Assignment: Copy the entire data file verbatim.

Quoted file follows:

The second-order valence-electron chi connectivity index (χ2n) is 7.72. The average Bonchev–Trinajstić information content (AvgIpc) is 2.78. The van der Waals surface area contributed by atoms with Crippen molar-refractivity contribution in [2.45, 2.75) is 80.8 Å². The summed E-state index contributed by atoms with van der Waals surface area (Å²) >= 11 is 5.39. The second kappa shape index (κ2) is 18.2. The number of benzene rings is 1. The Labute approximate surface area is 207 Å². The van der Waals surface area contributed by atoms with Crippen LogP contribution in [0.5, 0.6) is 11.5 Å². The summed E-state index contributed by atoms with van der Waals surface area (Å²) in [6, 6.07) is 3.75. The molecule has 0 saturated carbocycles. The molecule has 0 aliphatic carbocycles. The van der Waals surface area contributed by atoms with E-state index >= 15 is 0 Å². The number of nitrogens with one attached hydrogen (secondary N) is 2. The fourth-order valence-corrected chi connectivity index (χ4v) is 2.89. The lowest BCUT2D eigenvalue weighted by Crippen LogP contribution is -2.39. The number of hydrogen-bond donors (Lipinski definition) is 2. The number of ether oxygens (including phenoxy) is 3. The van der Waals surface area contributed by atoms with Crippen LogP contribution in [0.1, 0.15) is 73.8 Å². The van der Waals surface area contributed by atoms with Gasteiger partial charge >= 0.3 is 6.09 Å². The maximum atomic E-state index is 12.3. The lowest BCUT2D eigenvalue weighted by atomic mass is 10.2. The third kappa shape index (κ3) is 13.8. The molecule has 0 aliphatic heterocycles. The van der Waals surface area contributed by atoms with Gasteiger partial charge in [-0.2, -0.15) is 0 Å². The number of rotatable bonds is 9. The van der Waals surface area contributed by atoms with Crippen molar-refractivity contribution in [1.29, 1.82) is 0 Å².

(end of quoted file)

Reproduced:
The second-order valence-electron chi connectivity index (χ2n) is 7.72. The average Bonchev–Trinajstić information content (AvgIpc) is 2.78. The van der Waals surface area contributed by atoms with Crippen molar-refractivity contribution in [2.45, 2.75) is 80.8 Å². The summed E-state index contributed by atoms with van der Waals surface area (Å²) >= 11 is 5.39. The second kappa shape index (κ2) is 18.2. The number of benzene rings is 1. The Labute approximate surface area is 207 Å². The van der Waals surface area contributed by atoms with Crippen LogP contribution in [0.5, 0.6) is 11.5 Å². The summed E-state index contributed by atoms with van der Waals surface area (Å²) in [6, 6.07) is 3.75. The molecule has 0 saturated carbocycles. The molecule has 0 aliphatic carbocycles. The van der Waals surface area contributed by atoms with E-state index >= 15 is 0 Å². The number of nitrogens with one attached hydrogen (secondary N) is 2. The fourth-order valence-corrected chi connectivity index (χ4v) is 2.89. The lowest BCUT2D eigenvalue weighted by Crippen LogP contribution is -2.39. The number of hydrogen-bond donors (Lipinski definition) is 2. The number of ether oxygens (including phenoxy) is 3. The van der Waals surface area contributed by atoms with Crippen LogP contribution in [0.1, 0.15) is 73.8 Å². The van der Waals surface area contributed by atoms with Gasteiger partial charge >= 0.3 is 6.09 Å². The maximum atomic E-state index is 12.3. The lowest BCUT2D eigenvalue weighted by atomic mass is 10.2. The third kappa shape index (κ3) is 13.8. The molecule has 0 aliphatic heterocycles. The van der Waals surface area contributed by atoms with Gasteiger partial charge in [-0.2, -0.15) is 0 Å². The number of rotatable bonds is 9. The van der Waals surface area contributed by atoms with Crippen molar-refractivity contribution in [1.29, 1.82) is 0 Å².